As Rex's adventure progresses, additional Drivers and Blades will join the team. While the blades that you get through the MSQ and some of the side quests are generally some of the best, you will still want to augment your team with additional blades. This is where the annoying gacha-style gameplay comes into focus. As you play the game, you will pick up Core Crystals from chests and enemies. These are basically Blades in "crystalized" form, and by opening them up you will get a new blade. Annoyingly, most of the time you will get a randomly generated generic blade that is undesirable in combat. In order to get the rare, unique blades which are actually good, you will end up needing to open hundreds of Core Crystals. To make matters worse, you need a rare item to move Blades to a new driver. Trying to get the type of Blade you want, on the Driver you want, is very difficult. It is interesting to note that while this mechanic is similar to many mobile games, there is no cash shop/DLC that allows you to directly purchase Rare Blades. I wonder if this may have been the original plan, but Nintendo nixed it because they didn't want the backlash that goes along with putting loot creates in a $60, AAA game. Regardless of the intent, the generic Blades are not entirely uselss. After Chapter 4, you will unlock Mercenary missions in which you can send your extra blades out on expeditions in order to bring back extra items and money. You will also likely find yourself, at times, needing to engage a generic blade on the map for their field skills. Overall, the process of unlocking Blades and managing them can be tedious if you're a completionist. And also, let's be honest here: most of the good Blades in the game have the appearance of attractive girls, so you're basically collecting waifus. Unfortunately for female gamers, unlike Fire Emblem, there are almost zero good husbandos in Xenoblade.

In terms of the MSQ, which you will eventually progress through once you've run out of sidequests, you can't really go far without running into some overly-used JRPG or anime tropes. Rex is driven by the power of friendship (and his desire to win the girl), the Artificial Blades created by Tora and his father are robot maids, the stand in for the Catholic church ends up being evil, the bad guys are a bunch of nonsensical emo nihilists that would make Sephiroth proud, and so forth. Most of the major plot points are utterly predictable for any JRPG veteran. It is eventually revealed that Pyra is actually only one of the personas contained within the Aegis, and that the other one has been sealed. This other persona, known as Mythra, is even more powerful and was said to be responsible for destroying multiple Titans in her battle with her evil brother, and Gladiolus look-alike, Malos. Unfortunately, Mythra is a basically the Gollum to Pyra's Smeagol and is borderline abusive. It is almost as if the designers couldn't decide between the altruistic type and the annoying tsundere when designing the main heroine, and ultimately said, "Fuck it, let's do both!" Also, there are mechas.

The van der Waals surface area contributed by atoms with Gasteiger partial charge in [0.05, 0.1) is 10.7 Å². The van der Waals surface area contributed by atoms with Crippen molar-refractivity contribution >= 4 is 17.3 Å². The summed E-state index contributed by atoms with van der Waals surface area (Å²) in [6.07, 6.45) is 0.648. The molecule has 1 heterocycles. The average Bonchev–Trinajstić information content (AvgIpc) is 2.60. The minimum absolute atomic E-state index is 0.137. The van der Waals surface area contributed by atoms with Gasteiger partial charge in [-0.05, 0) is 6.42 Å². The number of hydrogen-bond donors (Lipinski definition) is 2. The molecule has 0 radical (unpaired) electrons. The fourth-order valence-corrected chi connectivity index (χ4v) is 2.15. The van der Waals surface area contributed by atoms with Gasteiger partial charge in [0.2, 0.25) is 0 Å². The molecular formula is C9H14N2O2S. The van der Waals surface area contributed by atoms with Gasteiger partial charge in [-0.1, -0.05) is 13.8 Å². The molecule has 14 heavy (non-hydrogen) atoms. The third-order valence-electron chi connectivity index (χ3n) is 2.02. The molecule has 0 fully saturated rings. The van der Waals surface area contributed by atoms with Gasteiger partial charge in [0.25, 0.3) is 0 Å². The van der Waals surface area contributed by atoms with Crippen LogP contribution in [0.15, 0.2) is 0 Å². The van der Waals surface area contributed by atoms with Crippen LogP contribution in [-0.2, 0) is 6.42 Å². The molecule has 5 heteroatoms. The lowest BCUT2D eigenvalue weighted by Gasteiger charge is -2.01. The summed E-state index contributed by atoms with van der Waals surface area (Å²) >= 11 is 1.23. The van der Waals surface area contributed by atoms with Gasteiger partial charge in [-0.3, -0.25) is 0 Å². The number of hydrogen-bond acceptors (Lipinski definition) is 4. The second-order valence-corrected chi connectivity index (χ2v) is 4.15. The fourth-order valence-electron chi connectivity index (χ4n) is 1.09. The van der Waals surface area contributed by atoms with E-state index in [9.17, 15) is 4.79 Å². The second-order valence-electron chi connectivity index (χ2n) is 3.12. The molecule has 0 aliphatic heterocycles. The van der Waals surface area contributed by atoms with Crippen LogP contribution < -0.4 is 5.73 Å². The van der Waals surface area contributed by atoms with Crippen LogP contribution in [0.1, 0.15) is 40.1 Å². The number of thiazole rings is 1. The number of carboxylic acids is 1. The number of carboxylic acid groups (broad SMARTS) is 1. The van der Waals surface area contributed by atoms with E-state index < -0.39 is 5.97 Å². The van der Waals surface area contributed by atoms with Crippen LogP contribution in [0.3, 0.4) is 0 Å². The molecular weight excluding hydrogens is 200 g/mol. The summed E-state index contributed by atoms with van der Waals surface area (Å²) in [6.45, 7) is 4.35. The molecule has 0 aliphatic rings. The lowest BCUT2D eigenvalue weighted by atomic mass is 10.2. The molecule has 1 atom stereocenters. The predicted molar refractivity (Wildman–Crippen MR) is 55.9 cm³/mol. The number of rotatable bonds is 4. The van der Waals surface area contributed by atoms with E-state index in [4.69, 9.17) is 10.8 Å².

While Rex is a walking cliche, there are some bright points amongst your team. Morag, the tough as nails military inquisitor (and evasion tank extraordinaire), rises above the rest of the group and actually comes off as someone who might actually be able to save the world from its impending doom at the hands of the evil Japanese boy band that wants to destroy it. Nia's frequent snarkiness is also worthy of a few chuckles every once in a while, mainly because she gets to point out how absurd the rest of the team's behavior is.

Oh Snap!
As cliched and silly as XBC2 is, you can do far worse in terms of JRPG stories.

As much as I seem to be criticizing the tropes and such, there are far worse JRPGs in terms of characters and story. Yes, there's a huge sense of been-there-done that, but at the very least the plot and characters are coherant most of the time. This isn't Kingdom Hearts or Final Fantasy XV, and you can at least understand what is going on. Also, as much as there are arguably justified complaints about the amount of fanservice in XBC2, at the very least the game has playable female characters and also doesn't needlessly fridge its main heroine. The game could certainly do worse, and you can at least have fun laughing at some of the silly things that go on in the game because it doesn't try to take itself too seriously. If you can get past some of the facepalm moments, and focus on the combat aspects of the game, Xenoblade Chronicles 2 is at least an enjoyable experience that will give you many hours of solid gameplay.

Ultimately, the worst aspect of this game is the localization. The English translation was done by Nintendo UK, and it suffers from many questionable choices. Arbitrary and needless name-changes are one thing, but their decision to make the entire Nopon race sound like a bunch of brain-addled toddlers was an unfathomly terrible one. The voice acting also ranges from "pretty decent" to "horrifically bad," though in many cases the voices just don't seem to fit the characters. Rex and Nia both sound like they are ten years older than they should, as an obvious example. Sadly, the voices for many of the Blades fall into the "bad" end of the spectrum, with the voice for Pyra/Mythra possibly being the worst in the entire game. It is as if the voice actress took one look at her character's artwork and wrote the whole thing off as unworthy of effort. Do yourself and your ears a huge favor and download the free Japanese language DLC before loading the game up.